Alberta Rye Whisky Dark Batch
Canadian Blended Rye Whisky
What the Distillery Says:
There is no quaint, “Old Grandpa So-and-So”, ancient family story here.
Truth be told, you have to be unusually patient, persistent, fanatical, and the right amount of crazy to make rye whisky. Alberta Distillers embraced this challenge and not only made rye whisky, they mastered it. Today, Alberta Distillers is the number one rye producer in North America with more than 450,000 barrels aging on site.
After years of perfecting their craft, the master distillers at Alberta Distillers wanted to continue to push the rye envelope and come up with not just another rye whisky, but a better rye whisky.
And so, Alberta® Rye Dark Batch™ was born. A true expression of the skilled craftsmen who have made rye whisky their passion for nearly 70 years.
91% Rye Whisky
What Gary Says:
Nose: Malted rye, cereal grain, sherry, with subtle smoke
Palate: Soft, subtle-malty-cereal thing, cherries, not sharp/crisp like American rye, more Earthy; sherry is less prominent than on the nose
Finish: Moderate, with the sherry peeking through
Comments: When I first nosed this, I thought of Lot 40 (another Canadian Rye) . . . but different. When I tasted it, that comparison disappeared. This is much more of a subtle/gentle whiskey on the palate, and reminds me a bit of a bottled cocktail. I really love how unique it is (and unique in a good way – not a “well that was odd for the sake of being odd” way). I also really appreciate that it doesn’t break the bank to take it out for a spin.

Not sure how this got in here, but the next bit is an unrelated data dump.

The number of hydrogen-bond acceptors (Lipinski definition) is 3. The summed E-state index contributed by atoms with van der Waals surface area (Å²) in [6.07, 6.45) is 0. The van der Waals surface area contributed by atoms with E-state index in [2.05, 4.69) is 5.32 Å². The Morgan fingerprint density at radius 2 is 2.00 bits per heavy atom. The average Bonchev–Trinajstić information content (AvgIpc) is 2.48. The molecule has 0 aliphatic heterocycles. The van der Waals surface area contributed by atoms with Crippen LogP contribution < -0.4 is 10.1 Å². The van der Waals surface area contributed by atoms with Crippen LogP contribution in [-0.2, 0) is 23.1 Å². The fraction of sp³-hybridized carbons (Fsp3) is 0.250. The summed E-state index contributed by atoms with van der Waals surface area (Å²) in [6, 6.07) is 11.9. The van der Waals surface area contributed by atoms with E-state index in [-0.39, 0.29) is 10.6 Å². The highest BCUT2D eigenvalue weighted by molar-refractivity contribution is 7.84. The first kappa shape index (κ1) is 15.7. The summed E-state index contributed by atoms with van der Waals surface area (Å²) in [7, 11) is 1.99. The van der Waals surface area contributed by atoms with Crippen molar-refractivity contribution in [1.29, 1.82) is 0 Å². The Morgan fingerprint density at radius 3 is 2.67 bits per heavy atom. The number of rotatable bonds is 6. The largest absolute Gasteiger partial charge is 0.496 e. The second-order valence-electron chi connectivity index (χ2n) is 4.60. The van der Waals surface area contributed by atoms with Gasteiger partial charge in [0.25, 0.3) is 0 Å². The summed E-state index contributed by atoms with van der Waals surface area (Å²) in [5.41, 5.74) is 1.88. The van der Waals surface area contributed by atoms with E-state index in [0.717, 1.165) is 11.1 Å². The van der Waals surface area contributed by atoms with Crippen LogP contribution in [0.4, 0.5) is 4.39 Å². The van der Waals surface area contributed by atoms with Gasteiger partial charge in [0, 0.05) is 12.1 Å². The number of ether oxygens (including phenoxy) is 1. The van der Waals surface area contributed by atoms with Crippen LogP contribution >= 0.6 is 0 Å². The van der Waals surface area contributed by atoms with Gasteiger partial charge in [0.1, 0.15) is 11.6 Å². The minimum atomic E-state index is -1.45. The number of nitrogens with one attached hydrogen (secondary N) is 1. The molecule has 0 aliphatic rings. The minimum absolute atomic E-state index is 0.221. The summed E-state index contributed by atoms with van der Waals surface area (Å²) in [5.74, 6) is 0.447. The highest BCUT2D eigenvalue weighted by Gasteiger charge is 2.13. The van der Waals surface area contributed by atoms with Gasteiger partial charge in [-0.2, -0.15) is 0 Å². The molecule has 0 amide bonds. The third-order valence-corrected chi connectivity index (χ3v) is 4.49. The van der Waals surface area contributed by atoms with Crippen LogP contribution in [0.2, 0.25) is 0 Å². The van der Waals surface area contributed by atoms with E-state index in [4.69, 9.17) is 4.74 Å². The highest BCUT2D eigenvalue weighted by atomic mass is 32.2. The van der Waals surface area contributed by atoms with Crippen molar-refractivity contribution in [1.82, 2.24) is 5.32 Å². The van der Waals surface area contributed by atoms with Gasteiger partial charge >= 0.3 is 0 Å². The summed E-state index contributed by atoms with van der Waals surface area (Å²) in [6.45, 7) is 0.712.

Rating: Must Try
What Richard Says:
Nose: The rye kind of gets muted by a creamy sherry nose. There is a minty sweetness there but the sherry stands out. It’s kind of like a mint julep made with sherry instead of bourbon.
Palate: Dark fruits, more sherry, peppery rye spice, with a minty back.
Finish: A little touch harsh. Not hot, like young but more industrial. It’s like licking a rubber band.
Comments: I recently had a barrel aged Manhattan that a coworker had worked on for some time. His secret ingredient was a bit of tawny port. Wow did that overwhelm the drink. I applaud the inventiveness of Alberta here but the sherry, and really all fortified wines, should be reserved for finishing/aging barrels and not as an actual additive to the whiskey. It really overpowers the nose, is the 800 pound gorilla on the palate, and oddly leaves the finish unfortunately untouched. It stands out as being different to me but not in a “you should consider that in purchasing choice” kind of way. I’m not a fan of this one. This will be my first and last bottle. [Or I may just gift the rest to Gary 😉 ]